National Treasure
 

National Treasure (2004)

 

Concept featured in film:Observation

Location of clip: DVD: Chapter 11: The Ocular Device and then Chapter 14: Making a Deal with Ian

 


Play Flickclip Here

Summary of clip: Chapter 11: Ben finds an ocular device that allows him to 'see' an encryption on the back of the Declaration of Independence. What he sees isn't all there is to be found because he doesn't take the time to use all the lenses of the spectacles. Later in Chapter 14: Ben 'sees' there was more to the encrypted map by using the spectacles multiple lenses to observe more closely the map on the Declaration which leads him to the National Treasure.

Connection of flickclip to the concept: These flickclip scenes allow us to see that observation is very important. Without thorough observation one may not catch everything the first time through, thus multiple tests and experiments are needed to ensue that what you are observing is in fact the genuine answer that is exact and accurate.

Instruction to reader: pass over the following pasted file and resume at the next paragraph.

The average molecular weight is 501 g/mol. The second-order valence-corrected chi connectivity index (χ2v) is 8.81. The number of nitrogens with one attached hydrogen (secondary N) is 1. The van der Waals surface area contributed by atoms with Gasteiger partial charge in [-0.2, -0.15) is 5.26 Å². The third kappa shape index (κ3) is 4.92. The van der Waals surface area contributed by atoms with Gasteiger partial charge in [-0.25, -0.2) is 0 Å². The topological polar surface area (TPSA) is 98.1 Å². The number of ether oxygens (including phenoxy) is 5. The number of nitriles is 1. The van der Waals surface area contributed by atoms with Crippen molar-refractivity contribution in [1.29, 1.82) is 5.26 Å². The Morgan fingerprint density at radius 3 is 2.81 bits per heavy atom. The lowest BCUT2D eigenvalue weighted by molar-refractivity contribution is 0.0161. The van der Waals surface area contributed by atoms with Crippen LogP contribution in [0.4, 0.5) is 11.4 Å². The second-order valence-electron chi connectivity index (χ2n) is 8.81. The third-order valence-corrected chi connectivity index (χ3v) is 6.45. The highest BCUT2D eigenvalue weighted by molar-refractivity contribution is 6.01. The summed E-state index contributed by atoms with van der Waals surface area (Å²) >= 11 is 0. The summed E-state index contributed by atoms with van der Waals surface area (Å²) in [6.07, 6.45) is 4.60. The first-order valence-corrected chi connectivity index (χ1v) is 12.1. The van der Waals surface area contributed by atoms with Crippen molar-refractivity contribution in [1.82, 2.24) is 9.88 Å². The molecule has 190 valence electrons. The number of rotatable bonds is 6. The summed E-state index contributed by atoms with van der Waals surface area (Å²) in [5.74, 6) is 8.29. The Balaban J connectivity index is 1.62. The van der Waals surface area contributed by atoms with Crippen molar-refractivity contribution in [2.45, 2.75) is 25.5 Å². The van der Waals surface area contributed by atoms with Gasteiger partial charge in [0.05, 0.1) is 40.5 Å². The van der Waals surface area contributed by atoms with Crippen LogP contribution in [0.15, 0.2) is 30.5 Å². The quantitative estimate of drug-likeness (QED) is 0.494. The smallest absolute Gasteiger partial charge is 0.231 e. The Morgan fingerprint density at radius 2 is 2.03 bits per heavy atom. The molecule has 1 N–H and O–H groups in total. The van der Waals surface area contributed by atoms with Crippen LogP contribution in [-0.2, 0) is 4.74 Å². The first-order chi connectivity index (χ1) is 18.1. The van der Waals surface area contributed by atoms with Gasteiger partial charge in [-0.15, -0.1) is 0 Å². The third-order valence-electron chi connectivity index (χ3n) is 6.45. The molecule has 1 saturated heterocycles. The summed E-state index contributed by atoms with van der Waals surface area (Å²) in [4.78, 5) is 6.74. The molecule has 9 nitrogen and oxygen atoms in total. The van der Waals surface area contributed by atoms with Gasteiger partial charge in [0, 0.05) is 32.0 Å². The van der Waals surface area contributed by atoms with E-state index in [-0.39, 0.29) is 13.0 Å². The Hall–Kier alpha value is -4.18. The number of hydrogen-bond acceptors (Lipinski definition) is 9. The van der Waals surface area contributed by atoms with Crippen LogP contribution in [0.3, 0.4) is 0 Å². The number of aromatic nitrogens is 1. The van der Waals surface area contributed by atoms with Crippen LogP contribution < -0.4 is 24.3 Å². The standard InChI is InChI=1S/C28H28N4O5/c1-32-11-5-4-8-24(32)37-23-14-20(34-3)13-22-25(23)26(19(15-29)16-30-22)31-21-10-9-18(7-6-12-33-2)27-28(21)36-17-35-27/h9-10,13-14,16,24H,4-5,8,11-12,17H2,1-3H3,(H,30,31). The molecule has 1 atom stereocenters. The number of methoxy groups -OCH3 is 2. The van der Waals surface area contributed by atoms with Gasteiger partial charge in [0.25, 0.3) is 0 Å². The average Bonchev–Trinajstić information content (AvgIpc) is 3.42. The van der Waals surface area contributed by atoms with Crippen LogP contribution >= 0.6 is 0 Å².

Suggestions to Teachers:

1. Discuss with students what types of observation there are.

2. Some questions to get students to relate observation to them: How important is observation in your life? To a scientist?

3. While watching Chapter 11 have students study the spectacles and describe thoroughly what Ben is able to see on the Back of the Declaration of Independence. Remind them, this is an observation activity so less is not more in this case.

4. Have a discussion on if they think Ben used the spectacles to their full potential? Do they think he saw everything he was supposed to see? What do they think he could have done differently?

5. While watching Chapter 14 have students take notes again on what Ben does with the spectacles and how he is able to see something different this time. Once again have them thoroughly describe what is on the back of the Declaration of Independence.

6. Discuss what Ben missed the first time and how important that information was to finding the National Treasure.

7. Ask students again how important are observations to science? Without thorough observation one may not catch everything the first time through, thus multiple tests and experiments are needed to ensue that what you are observing is in fact the genuine answer that is exact and accurate.